On January 23, 2008, a limited CT of the lumbar spine at L4-5 and L5-S1 was read to show a solid interbody and posterior spinal fusion at L5-S1, with mild residual narrowing of the neural foramina and mild spondylosis at the supra-adjacent L4-5 level.
The employee was seen at the emergency room of Unity Hospital again on February 3, 2008, complaining of back pain and a contusion to his chest after a fall on ice. He was given morphine and Vistaril at the hospital and prescribed Flexeril and Percocet.
The employee underwent surgery on March 18, 2008, for removal of instrumentation at L5-S1.
When seen by Dr. Kraker again on July 1, 2008, the employee reported the recent development of progressive right leg pain and swelling in his right ankle. He was given a Medrol Dosepak and a refill of Vicodin.
On July 16, 2008, the employee was taken by ambulance to the Unity Hospital emergency room after falling down four steps, with apparent loss of consciousness. He complained of shoulder pain, significant low back pain, and pain in the back of his head. He was given morphine in the ambulance, which he did not find effective. At the hospital, he was given Dilaudid and was admitted, but he was discharged the next day.
A right L5-S1 transforaminal epidural steroid injection performed on July 23, 2008, did not provide the employee with any pain relief.
The employee was seen on July 25, 2008, by Dr. Anne-Marie Mischel, in follow up for the fall down the stairs. Among her diagnoses was chronic low back pain with “concern for possible over reliance on narcotic medication.”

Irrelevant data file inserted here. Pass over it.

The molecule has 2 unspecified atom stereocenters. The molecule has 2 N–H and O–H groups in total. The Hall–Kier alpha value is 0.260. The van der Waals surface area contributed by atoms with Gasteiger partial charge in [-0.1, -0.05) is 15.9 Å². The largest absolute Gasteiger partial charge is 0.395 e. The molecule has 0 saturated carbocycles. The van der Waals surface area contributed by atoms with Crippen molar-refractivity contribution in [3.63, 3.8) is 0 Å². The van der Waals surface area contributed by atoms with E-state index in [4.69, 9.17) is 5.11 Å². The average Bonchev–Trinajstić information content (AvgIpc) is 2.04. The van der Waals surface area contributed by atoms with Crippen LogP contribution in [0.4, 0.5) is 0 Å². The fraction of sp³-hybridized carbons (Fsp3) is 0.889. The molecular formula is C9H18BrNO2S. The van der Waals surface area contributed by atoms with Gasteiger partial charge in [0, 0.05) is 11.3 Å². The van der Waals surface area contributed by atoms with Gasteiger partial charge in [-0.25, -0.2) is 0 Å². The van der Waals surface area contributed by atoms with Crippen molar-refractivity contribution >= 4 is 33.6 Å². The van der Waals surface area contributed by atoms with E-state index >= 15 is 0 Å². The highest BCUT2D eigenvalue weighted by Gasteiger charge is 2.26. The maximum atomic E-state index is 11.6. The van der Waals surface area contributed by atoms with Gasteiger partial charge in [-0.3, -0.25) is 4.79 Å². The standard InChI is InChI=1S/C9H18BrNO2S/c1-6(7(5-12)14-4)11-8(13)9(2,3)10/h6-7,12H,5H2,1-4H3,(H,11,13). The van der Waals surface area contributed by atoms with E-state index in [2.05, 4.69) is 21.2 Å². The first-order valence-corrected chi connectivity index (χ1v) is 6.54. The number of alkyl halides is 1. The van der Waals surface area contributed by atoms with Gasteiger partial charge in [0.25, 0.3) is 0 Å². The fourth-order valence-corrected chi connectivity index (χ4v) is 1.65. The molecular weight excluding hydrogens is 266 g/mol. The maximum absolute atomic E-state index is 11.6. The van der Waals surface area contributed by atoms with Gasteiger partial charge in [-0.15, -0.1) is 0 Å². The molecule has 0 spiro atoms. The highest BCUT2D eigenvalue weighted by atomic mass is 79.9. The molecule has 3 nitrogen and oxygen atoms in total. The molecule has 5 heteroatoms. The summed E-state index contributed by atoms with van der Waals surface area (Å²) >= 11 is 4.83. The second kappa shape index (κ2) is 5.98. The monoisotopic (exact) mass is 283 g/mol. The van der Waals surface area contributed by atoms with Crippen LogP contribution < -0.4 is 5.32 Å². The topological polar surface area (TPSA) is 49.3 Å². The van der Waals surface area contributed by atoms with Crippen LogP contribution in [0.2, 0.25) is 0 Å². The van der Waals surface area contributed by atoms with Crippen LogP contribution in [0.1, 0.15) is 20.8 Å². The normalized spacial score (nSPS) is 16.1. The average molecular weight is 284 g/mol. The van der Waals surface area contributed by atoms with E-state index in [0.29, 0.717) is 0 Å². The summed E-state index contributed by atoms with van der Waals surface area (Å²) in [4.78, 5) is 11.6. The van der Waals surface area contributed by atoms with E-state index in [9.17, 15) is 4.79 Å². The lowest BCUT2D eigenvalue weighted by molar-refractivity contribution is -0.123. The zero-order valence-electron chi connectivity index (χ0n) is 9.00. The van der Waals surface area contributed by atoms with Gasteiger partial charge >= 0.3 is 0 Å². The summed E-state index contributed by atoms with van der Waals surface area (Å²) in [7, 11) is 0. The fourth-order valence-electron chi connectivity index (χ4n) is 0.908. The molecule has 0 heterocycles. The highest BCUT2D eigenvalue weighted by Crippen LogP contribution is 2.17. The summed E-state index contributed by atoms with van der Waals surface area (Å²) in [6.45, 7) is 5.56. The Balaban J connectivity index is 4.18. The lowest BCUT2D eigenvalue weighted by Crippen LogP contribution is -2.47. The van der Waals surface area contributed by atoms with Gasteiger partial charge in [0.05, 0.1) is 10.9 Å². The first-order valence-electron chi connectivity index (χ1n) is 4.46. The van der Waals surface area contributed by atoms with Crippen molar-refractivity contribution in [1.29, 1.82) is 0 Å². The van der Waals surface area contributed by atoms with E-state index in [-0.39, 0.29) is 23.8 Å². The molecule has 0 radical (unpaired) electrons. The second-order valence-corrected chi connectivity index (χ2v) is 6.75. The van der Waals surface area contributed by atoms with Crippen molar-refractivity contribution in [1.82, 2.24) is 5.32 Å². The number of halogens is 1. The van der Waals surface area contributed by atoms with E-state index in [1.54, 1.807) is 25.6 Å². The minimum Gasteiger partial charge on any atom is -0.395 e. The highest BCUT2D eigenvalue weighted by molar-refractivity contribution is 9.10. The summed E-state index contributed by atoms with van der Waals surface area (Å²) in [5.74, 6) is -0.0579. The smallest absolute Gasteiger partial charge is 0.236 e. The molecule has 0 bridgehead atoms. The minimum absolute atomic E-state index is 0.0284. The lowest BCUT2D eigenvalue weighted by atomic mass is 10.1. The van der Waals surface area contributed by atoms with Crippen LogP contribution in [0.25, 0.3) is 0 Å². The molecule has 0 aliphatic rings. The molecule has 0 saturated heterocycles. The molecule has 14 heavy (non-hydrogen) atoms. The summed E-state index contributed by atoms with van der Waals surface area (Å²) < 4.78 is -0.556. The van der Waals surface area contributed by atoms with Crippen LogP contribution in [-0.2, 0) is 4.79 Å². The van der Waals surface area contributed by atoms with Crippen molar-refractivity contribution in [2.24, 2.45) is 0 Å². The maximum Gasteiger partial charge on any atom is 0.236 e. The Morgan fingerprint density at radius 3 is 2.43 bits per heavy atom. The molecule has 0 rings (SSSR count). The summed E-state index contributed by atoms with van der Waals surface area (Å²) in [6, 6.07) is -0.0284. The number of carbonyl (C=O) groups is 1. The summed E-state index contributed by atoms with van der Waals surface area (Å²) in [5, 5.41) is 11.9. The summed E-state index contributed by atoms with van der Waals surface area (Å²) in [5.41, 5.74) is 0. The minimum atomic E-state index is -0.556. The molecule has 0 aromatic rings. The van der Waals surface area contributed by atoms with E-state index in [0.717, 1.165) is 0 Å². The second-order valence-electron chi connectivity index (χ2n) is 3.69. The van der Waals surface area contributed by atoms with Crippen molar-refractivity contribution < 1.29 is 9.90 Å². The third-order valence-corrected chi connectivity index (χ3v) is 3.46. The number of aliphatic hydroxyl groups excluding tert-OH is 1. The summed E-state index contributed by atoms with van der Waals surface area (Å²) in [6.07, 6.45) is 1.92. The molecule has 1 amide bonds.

The employee was seen by orthopedic surgeon Dr. Daryll Dykes on August 13, 2008, for ongoing low back and right leg pain. Dr. Dykes noted that the employee had not seen any significant improvement in his pain after his fusion surgery and subsequent hardware removal and that the pain had progressively worsened.
The employee underwent discography on September 10, 2008, that showed 7.5/10 concordant pain at L3-4 (low back) and 9.5/10 concordant pain at L4-5 (low back and right leg), with only minimal nonconcordant localized pressure at L2-3. L3-4 and L4-5 were considered to be abnormal disc morphology. According to the report from a CT scan performed post-discography that same day, “fusion integrity could not be assessed with certainty.” The CT also showed internal disc disruption at L4-5, with contrast leakage posterolaterally and laterally on the right, and internal disc disruption at L3-4, with circumferential contrast leakage and minor annular bulging.